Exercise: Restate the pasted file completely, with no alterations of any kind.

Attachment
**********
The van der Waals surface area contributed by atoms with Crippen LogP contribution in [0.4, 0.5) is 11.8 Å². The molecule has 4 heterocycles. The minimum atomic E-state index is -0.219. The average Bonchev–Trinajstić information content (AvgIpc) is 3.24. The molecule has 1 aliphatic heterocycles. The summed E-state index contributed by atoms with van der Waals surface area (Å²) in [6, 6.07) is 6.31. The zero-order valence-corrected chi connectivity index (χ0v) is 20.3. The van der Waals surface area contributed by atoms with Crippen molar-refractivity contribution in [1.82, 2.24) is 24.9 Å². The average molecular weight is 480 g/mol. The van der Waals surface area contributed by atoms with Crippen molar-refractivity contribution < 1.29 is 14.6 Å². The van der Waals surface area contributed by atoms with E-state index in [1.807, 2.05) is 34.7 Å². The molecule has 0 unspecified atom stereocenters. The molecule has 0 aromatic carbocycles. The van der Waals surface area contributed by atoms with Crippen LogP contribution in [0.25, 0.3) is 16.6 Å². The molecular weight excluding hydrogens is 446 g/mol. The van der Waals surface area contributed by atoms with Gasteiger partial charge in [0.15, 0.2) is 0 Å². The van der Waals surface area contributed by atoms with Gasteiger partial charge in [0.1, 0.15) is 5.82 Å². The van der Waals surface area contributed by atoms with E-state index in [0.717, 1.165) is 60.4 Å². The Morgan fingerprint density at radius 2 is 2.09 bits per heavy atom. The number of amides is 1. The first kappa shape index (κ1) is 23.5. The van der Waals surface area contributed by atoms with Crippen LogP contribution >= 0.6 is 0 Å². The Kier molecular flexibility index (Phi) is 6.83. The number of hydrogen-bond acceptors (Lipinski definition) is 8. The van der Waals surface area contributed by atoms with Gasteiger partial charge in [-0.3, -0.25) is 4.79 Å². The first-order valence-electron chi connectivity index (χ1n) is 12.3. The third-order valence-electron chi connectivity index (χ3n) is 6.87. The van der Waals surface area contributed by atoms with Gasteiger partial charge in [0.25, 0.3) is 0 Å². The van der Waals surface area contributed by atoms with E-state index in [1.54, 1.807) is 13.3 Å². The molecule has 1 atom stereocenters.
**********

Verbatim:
The van der Waals surface area contributed by atoms with Crippen LogP contribution in [0.4, 0.5) is 11.8 Å². The molecule has 4 heterocycles. The minimum atomic E-state index is -0.219. The average Bonchev–Trinajstić information content (AvgIpc) is 3.24. The molecule has 1 aliphatic heterocycles. The summed E-state index contributed by atoms with van der Waals surface area (Å²) in [6, 6.07) is 6.31. The zero-order valence-corrected chi connectivity index (χ0v) is 20.3. The van der Waals surface area contributed by atoms with Crippen molar-refractivity contribution in [1.82, 2.24) is 24.9 Å². The average molecular weight is 480 g/mol. The van der Waals surface area contributed by atoms with Crippen molar-refractivity contribution < 1.29 is 14.6 Å². The van der Waals surface area contributed by atoms with E-state index in [1.807, 2.05) is 34.7 Å². The molecule has 0 unspecified atom stereocenters. The molecule has 0 aromatic carbocycles. The van der Waals surface area contributed by atoms with Crippen LogP contribution in [0.25, 0.3) is 16.6 Å². The molecular weight excluding hydrogens is 446 g/mol. The van der Waals surface area contributed by atoms with Gasteiger partial charge in [0.15, 0.2) is 0 Å². The van der Waals surface area contributed by atoms with Gasteiger partial charge in [0.1, 0.15) is 5.82 Å². The van der Waals surface area contributed by atoms with E-state index in [0.717, 1.165) is 60.4 Å². The Morgan fingerprint density at radius 2 is 2.09 bits per heavy atom. The number of amides is 1. The first kappa shape index (κ1) is 23.5. The van der Waals surface area contributed by atoms with Crippen LogP contribution >= 0.6 is 0 Å². The Kier molecular flexibility index (Phi) is 6.83. The number of hydrogen-bond acceptors (Lipinski definition) is 8. The van der Waals surface area contributed by atoms with Gasteiger partial charge in [-0.3, -0.25) is 4.79 Å². The first-order valence-electron chi connectivity index (χ1n) is 12.3. The third-order valence-electron chi connectivity index (χ3n) is 6.87. The van der Waals surface area contributed by atoms with Gasteiger partial charge in [0.25, 0.3) is 0 Å². The van der Waals surface area contributed by atoms with E-state index in [1.54, 1.807) is 13.3 Å². The molecule has 1 atom stereocenters.